John I Comyn, Lord of Badenoch

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John Comyn (Cumyn) (c. 1215 – c. 1275) was Lord of Badenoch in Scotland. He was justiciar of Galloway in 1258.[1][2] He held lands in Nithsdale[3] (Dalswinton, a Comyn stronghold,[4][5] and Duncow[6]) and Tynedale.[3]


The Comyn family were in effective power in Scotland from 1249 to 1255, when Alexander III of Scotland was a minor; John was one of those with court influence.[3] The Comyns were ousted, by Alan Durward, but returned to power in 1257-8, before provoking a strong English reaction.[3][7]

He fought for Henry III of England at the Battle of Lewes (1265), with John Baliol the elder and Robert Bruce the elder,[8] and was captured.[9] In 1267 he was given licence to crenellate Tarset Castle in Tynedale (by present-day Lanehead, near Hexham), by Henry III;[10] Tarset had previously been held by Walter Comyn.[11]

He started castle construction at Blair Castle with a tower built in 1269.[12] The place was soon taken back by David, Earl of Atholl.[13]


John was the son of a Richard Comyn and was the grandson (through Richard) of William Comyn, jure uxoris Earl of Buchan.

According to the 1911 Encyclopædia Britannica he died in 1274, and was nephew of Alexander Comyn, Earl of Buchan, Constable of Scotland, and of Walter Comyn, Earl of Mentieth.[14] His date of death is also given as 1277.[15]

He succeeded his uncle Walter, in 1258, as Lord of Badenoch, and was succeeded by his son John II, the "Black Comyn". John I was known as the "Red Comyn", the nickname more commonly applied to his grandson.[16]

His second wife was named Alice and referred to in one document after his death as Lady Alice de Roos (Ros),.[17] Scots Peerage has however suggested she might be a de Lindsay of Lamberton, because she and her husband possessed Ulesby, and also because John Comyn was once guardian to a related Lindsay.[15][18] His first wife was called Eva, and appears to have been the mother of at least his oldest children.[19]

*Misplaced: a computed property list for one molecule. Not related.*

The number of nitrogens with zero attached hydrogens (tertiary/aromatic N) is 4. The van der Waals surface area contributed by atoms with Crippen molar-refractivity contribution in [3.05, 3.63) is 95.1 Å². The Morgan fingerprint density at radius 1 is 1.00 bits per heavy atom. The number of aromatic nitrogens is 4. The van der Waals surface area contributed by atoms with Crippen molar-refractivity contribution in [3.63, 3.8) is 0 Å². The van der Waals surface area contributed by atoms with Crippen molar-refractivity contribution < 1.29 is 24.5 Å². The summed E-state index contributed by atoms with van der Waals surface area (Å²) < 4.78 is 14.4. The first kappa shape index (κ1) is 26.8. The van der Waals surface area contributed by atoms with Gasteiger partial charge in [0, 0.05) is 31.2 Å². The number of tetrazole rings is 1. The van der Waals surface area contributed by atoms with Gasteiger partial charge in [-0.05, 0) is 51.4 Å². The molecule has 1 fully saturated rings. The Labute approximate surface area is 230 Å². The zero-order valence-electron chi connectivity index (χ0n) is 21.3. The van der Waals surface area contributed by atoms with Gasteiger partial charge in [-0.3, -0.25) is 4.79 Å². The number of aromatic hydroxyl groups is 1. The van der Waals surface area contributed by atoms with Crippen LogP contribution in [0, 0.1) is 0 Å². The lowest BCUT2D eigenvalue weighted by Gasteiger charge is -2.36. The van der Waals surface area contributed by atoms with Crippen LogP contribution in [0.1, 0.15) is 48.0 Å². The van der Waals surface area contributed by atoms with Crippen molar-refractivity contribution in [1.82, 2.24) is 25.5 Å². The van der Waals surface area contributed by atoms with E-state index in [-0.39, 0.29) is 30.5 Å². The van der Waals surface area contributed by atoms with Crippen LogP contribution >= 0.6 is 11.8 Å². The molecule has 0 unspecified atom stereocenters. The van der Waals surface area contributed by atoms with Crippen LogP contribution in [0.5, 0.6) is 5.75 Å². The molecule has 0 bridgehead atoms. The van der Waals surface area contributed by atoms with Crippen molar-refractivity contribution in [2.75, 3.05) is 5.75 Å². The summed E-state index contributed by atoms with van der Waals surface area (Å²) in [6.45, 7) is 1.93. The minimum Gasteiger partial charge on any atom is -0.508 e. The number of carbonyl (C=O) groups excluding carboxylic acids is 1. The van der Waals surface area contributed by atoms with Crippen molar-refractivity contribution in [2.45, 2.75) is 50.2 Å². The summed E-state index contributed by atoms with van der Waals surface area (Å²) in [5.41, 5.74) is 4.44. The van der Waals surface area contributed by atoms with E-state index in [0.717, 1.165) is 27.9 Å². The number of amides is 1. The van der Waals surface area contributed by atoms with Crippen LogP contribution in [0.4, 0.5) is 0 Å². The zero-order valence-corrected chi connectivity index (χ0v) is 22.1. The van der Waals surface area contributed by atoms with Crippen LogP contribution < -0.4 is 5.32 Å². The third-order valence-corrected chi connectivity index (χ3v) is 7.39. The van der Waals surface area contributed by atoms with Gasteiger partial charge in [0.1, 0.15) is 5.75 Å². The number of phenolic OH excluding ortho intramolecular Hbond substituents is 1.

His children, at least four sons and four daughters, included:


  1. ^ G. W. S. Barrow, The Kingdom of the Scots: Government, Church and Society from the Eleventh to the Fourteenth Century (2003), p. 86.
  2. ^ Michael Brown, The Wars of Scotland (2004), p. 53.
  3. ^ a b c d Tout 1887.
  4. ^ Overview of Dalswinton
  5. ^
  6. ^ Historical perspective for Nithsdale
  7. ^ Michael Prestwich, Plantagenet England 1225-1360 (2005), p. 230.
  8. ^ Battle of Lewes, May 14, 1264
  9. ^ Battlefield Report (PDF), p. 5.
  10. ^ Tarset Castle Licence to Crenellate
  11. ^ Tarset Castle
  12. ^
  13. ^ A Guide To Blair Castle, Perth and Kinross, From TourUK
  14. ^ John Comyn - LoveToKnow 1911
  15. ^ a b c Cawley, Charles, Scottish Nobility, Medieval Lands database, Foundation for Medieval Genealogy ,[better source needed]
  16. ^ Clan Comyn
  17. ^ Douglas Richardson, Kimball G. Everingham, Magna Carta Ancestry: A Study in Colonial and Medieval Families (2005), p. 210; gives his death as in 1273-8. Also see newer work Royal Ancestry (2013) Vol.II p.207.
  18. ^ Scots Peerage p.5
  19. ^ Richardson, Royal Ancestry (2013) Vol.II p.207.
  20. ^ Clan Galbraith Association Galbraiths of the Lennox
  21. ^ Medieval English genealogy: Which John de Mowbray was the Brother of Christiana de Plumpton? Part 2
  22. ^ Balfour Paul J., Scots Peerage voll i, p. 506


 Tout, Thomas Frederick (1887). "Comyn, John (d.1274)". In Stephen, Leslie. Dictionary of National Biography. 11. London: Smith, Elder & Co. pp. 458–459. 

External links[edit]

Peerage of Scotland
Preceded by
Lord of Badenoch
Succeeded by
John II